My night on the mountain

Written By miftah nugraha on Minggu, 17 Maret 2013 | 19.55

Sydney bushwalker Richard Boele found himself in serious trouble in Tasmania's Southwest National Park but got through the ordeal with the help of committed Tasmanian emergency services personnel. Picture: RICHARD BOELE

I AM the "mainlander" the Westpac Rescue Helicopter winched out of the Western Arthurs on March 11 after breaking my ankle there the previous day.

I want Tasmanians to know how grateful I am for the professionalism, generosity and humour shown by the dozens of people who helped me.

Despite my shorter-than-expected stay in your state and the dramatic change of plans, it was a humbling, and still amazing experience.

I particularly thank Richard Bugg, the Ambulance Tasmania paramedic who dropped onto the track with two police officers late on Sunday when weather prevented getting me out.

I was there with five friends after months of planning and preparation for what is well known in hiking circles as one of the toughest, but most rewarding, bushwalks in Australia.

At the age of 47, I felt the clock was ticking to complete a full traverse of the Western Arthurs.

A few extra things in my life made preparing for the walk that more challenging. I live on the North Shore of Sydney with my wife, three children, a retired guide dog, chooks and a variety of rescued wildlife. Two of our three children have cerebral palsy, which makes our lives as parents a little busier and more complicated than usual.

Work as a sustainability consultant has brought me to Tasmania many times over the years. The work we've done for Hydro Tasmania mainly took me to Hobart, but a couple of years ago it took me to Lake Margaret, near Queenstown. The drive from Hobart and the walk to the dam along the restored wooden stovepipe were stunning.

I'd finally tasted more than Hobart and wanted to experience Tasmania.

That is why I said yes when my friend David asked me to join a team he was pulling together to do the Western Arthurs. Our wives introduced us years ago, and they'd connected through a network of parents of children with disabilities.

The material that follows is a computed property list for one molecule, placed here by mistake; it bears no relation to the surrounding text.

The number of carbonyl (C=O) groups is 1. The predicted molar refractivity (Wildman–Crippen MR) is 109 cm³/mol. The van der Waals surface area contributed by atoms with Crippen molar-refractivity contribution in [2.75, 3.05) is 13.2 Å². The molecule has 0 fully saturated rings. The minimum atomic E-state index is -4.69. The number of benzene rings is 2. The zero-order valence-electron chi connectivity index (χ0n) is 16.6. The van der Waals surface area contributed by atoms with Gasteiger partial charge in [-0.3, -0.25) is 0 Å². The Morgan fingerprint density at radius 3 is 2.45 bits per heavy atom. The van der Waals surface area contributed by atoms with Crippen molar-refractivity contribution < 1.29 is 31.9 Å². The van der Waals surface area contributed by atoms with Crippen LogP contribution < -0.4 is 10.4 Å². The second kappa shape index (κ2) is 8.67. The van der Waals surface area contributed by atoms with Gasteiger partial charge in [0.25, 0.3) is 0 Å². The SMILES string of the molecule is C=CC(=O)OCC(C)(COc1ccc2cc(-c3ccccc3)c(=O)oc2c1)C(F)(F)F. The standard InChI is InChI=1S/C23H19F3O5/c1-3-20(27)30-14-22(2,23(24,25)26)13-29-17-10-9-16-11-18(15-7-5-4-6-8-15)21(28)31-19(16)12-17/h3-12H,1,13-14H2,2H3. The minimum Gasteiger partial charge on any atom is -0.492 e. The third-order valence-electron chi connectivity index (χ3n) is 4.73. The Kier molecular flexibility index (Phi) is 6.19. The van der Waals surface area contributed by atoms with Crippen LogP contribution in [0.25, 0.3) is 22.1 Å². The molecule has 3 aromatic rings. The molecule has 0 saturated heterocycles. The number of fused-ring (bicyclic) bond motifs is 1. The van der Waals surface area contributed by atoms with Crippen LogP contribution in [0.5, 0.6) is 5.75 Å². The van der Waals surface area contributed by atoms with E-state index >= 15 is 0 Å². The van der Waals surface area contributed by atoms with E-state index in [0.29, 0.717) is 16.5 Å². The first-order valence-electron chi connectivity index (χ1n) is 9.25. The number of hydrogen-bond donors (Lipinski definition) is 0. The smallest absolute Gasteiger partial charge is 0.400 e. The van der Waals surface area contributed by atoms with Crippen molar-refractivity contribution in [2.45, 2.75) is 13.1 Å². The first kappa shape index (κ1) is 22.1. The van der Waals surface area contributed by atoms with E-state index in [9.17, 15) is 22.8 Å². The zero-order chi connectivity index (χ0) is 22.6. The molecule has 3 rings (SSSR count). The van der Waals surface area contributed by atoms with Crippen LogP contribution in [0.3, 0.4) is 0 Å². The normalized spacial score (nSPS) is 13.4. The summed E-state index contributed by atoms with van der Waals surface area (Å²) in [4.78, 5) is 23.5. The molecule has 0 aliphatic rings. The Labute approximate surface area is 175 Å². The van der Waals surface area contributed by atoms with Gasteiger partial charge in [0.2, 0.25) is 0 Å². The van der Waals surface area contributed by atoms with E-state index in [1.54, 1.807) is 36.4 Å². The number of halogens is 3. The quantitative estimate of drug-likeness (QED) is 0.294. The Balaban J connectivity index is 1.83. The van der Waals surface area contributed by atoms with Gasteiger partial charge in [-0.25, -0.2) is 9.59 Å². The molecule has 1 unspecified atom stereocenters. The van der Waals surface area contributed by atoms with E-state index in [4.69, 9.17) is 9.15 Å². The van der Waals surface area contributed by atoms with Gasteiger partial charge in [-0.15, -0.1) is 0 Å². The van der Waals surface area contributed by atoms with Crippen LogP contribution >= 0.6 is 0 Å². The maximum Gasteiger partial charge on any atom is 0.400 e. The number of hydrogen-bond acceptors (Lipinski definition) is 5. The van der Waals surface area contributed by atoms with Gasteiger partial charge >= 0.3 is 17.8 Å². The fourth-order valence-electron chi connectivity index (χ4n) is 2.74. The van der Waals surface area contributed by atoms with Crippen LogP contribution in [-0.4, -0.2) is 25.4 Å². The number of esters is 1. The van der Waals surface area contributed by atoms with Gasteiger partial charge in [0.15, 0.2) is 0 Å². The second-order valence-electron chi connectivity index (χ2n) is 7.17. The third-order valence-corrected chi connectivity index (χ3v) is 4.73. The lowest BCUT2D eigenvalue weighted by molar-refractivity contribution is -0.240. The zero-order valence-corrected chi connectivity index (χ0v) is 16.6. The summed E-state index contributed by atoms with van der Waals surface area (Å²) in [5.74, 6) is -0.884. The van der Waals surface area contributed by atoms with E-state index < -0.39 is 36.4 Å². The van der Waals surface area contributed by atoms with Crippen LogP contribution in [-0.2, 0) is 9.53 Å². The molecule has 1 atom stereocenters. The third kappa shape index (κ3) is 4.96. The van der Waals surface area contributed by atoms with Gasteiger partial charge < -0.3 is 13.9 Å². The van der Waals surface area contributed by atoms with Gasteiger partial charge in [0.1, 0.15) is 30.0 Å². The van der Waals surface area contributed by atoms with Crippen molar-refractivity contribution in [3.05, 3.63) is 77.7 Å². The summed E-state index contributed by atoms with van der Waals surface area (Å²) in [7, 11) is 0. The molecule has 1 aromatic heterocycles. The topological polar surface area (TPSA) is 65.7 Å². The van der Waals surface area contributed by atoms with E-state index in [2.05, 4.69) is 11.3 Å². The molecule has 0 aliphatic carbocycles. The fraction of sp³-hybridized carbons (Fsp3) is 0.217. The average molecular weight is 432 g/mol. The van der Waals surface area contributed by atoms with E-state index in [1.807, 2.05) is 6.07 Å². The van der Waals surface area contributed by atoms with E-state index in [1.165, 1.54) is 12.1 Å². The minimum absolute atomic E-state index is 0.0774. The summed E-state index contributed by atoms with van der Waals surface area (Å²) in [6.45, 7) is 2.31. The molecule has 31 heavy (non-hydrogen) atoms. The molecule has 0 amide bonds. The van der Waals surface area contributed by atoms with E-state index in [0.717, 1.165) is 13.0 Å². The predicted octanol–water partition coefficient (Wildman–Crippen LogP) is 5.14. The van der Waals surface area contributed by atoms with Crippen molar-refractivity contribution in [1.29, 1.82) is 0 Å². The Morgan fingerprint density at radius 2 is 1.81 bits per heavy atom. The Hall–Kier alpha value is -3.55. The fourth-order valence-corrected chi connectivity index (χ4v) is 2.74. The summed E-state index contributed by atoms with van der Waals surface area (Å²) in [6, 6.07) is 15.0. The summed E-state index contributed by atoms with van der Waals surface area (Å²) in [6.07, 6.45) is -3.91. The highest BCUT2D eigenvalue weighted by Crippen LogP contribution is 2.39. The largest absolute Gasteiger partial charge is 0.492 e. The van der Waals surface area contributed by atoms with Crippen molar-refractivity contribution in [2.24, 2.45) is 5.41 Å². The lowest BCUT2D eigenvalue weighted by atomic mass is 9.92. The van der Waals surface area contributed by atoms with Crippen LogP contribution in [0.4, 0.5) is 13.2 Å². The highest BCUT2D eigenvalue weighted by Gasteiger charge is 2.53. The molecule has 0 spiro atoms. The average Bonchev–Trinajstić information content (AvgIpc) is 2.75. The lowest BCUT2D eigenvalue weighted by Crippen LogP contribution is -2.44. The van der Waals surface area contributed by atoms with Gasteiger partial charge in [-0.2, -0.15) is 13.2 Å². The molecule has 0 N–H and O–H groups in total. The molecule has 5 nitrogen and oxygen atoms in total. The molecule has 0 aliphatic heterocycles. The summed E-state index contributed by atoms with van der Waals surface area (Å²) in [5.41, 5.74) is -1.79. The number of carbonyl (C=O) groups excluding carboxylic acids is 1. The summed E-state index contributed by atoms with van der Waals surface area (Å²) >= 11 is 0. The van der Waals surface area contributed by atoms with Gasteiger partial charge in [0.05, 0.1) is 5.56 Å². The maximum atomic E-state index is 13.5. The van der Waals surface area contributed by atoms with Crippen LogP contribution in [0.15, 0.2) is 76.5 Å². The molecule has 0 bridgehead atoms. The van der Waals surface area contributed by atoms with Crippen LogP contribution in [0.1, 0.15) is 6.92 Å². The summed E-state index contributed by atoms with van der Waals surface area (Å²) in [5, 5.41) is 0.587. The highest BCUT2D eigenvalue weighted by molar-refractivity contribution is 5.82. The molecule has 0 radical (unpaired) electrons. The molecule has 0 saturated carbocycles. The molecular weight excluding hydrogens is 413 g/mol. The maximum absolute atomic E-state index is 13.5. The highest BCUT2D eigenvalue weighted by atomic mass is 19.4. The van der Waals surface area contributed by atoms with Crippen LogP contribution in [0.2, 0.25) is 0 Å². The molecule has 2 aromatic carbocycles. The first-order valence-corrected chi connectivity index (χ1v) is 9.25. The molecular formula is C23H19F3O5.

Two years ago, David introduced me to Craig, who was to be the leader of our Western Arthurs walk.

The Western Arthurs, Craig was clear, required serious preparation. Our first walk introduced me to Lisa, Janine and Tim, two of whom are doctors -- which proved very fortunate.

By March this year, I was walking four times a week with 18kg on my back. The team had met a few times, discussed the route, risks, mitigation and contingencies. I was with a serious, experienced group of walkers -- good company in which to break and badly dislocate my ankle.

It's an accident that I still don't get.

I knew it was a high-risk time for me -- we'd been on the track from Huon campground near Lake Pedder to Lake Cygnus for eight hours.

There had been almost four hours serious climbing and we were on the descent to the camp near Lake Cygnus.

I stepped, slipped, and when I heard bones snapping I knew I was deep trouble.

Our team hoped this wouldn't happen, but we had prepared for such an emergency.

The two doctors in our group did a great job splinting my ankle with sticks -- now that hurt.

The guys in my team were fantastic in their response and the tears roll as I write this. Richard, the paramedic, arrived after dark, having been dropped by the helicopter. Amazingly this was only three hours since I'd broken my ankle.

I was in terrible pain, and it was a great comfort to have Richard's calm care and attention. The morphine also helped. He spent hours with me and when I was ready, set up his tent. On the hour, through the night, his alarm went off and he checked on me, giving me a morphine jab as pain intensified.

Richard's management meant I did sleep for short periods and after a long night I looked out at first light and saw one of the absolutely stunning views the Western Arthurs offer: the view over Lake Cygnus with the rescue helicopter flying in.

They got me on to a stretcher and slid me down the mountain to a safe winch spot. That, and the winch up into the helicopter, left me feeling a little anxious.

The helicopter landed nearby so we could load Richard and the police officers back on board and say farewell to my friends.

It was a short stop for fuel in Strathgordon, then to Royal Hobart Hospital, where all sorts of medical people worked hard and fast to reset my foot, which had now been dislocated for almost 20 hours.

The friendliness and attention I received at the Royal is another credit to Tasmania. I flew back to Sydney on March 13 so I could be with family.

Surgery was Thursday and the surgeon says it will be six months before I can plan my next hike.

You guys live in a beautiful state with fantastic people, I'll be letting everyone I know to visit often and travel safely.

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